ODU Moves to Tighten Campus Firearms Ban
By Bill Sizemore - The Virginian-Pilot - September 19, 2011
Reacting to an opinion from Attorney General Ken Cuccinelli that holders of concealed-weapon permits may bring their guns into university buildings, Old Dominion University is moving to prohibit them from doing so.
The ODU administration has drafted a regulation for consideration by the university's governing Board of Visitors at its December meeting that would explicitly ban all guns, except those carried by police officers, from campus buildings and sports events.
In a July opinion requested by a state lawmaker, Cuccinelli said a University of Virginia policy banning guns from campus does not apply to holders of concealed-weapon permits.
ODU has a similar policy, as do most Virginia state colleges and universities.
University policies do not override a concealed-weapon permit holder's right to carry his or her gun, Cuccinelli said in his opinion.
However, the attorney general left open an avenue for universities to ban those guns if they wish.
They may do so by enacting a regulation - as opposed to a policy - because, he said, regulations have the force of law.
He cited a recent decision of the state Supreme Court upholding such a regulation at George Mason University. ODU is modeling its proposal on that regulation, which reads:
"Possession or carrying of any weapon by any person, except a police officer, is prohibited on university property in academic buildings, administrative office buildings, student residence buildings, dining facilities, or while attending sporting, entertainment or educational events."
Cuccinelli noted that the U.S. Supreme Court has said the Second Amendment right to bear arms is not unlimited. The high court has said the government may enact "laws forbidding the carrying of firearms in sensitive places such as schools and government buildings."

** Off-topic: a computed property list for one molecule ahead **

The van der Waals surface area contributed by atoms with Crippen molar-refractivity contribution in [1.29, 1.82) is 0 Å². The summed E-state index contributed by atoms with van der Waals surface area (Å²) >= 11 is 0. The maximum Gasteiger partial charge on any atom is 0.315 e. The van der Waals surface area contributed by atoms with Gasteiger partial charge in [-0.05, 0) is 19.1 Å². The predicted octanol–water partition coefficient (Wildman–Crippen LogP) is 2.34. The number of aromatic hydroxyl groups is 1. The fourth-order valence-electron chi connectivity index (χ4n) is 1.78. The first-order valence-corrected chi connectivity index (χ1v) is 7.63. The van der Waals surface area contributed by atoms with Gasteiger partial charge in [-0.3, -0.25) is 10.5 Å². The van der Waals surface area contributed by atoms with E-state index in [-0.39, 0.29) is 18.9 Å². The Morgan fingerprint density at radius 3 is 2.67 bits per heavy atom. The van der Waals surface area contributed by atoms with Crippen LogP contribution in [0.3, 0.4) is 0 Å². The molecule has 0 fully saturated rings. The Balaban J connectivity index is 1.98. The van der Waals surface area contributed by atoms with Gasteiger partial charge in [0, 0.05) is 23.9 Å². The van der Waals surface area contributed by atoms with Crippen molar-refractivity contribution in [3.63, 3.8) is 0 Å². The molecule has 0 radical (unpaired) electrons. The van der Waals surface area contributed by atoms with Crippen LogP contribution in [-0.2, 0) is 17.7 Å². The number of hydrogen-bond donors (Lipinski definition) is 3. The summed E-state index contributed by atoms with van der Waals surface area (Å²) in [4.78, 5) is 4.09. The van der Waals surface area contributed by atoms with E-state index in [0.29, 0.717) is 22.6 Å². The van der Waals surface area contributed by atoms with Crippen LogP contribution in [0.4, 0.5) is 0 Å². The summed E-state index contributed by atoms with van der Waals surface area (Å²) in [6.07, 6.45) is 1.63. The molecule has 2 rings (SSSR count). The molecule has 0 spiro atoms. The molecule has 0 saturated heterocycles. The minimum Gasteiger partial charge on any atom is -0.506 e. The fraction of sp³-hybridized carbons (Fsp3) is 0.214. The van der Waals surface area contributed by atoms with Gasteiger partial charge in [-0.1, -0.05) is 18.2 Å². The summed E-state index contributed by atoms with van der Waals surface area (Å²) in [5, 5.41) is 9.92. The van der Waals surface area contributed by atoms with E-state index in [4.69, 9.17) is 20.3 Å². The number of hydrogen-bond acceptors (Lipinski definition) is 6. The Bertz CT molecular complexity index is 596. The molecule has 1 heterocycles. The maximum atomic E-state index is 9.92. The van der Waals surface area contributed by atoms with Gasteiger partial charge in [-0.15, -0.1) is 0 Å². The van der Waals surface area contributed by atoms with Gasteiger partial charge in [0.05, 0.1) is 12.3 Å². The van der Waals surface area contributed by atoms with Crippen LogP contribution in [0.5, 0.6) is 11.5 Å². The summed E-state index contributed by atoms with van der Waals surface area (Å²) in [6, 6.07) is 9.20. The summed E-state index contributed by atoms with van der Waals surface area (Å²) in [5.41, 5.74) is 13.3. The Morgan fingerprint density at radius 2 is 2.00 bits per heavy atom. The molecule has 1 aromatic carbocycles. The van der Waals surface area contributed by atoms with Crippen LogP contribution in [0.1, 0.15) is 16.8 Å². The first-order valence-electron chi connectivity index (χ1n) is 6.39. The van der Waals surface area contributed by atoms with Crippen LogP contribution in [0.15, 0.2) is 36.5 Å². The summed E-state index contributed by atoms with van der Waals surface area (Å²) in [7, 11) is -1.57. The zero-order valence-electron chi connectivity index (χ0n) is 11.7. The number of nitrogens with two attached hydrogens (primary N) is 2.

The state Supreme Court found that the GMU regulation meets that test.
Cuccinelli suggested, however, that universities can only go so far, pointing out that the state court did not give its blessing to an absolute campus weapons ban.
The court noted that the GMU regulation "is tailored, restricting weapons only in those places where people congregate and are most vulnerable - inside campus buildings and at campus events." Weapons are still allowed, the court said, "on the open grounds of GMU and in other places on campus not enumerated in the regulation."
ODU President John Broderick has declared public safety the university's most pressing issue in the wake of a student's fatal shooting and a string of robberies in neighborhoods adjoining the campus in recent months.
"The Virginia Supreme Court and Virginia's attorney general have stated that a university is a 'sensitive place' where a person's Second Amendment rights could be limited," Jennifer Mullen, an ODU spokeswoman, said by email. "The university is pursuing the proposed regulation to be consistent with what is recommended in both opinions."
A bill to prohibit such regulations was submitted in the 2011 General Assembly but died in a Senate committee.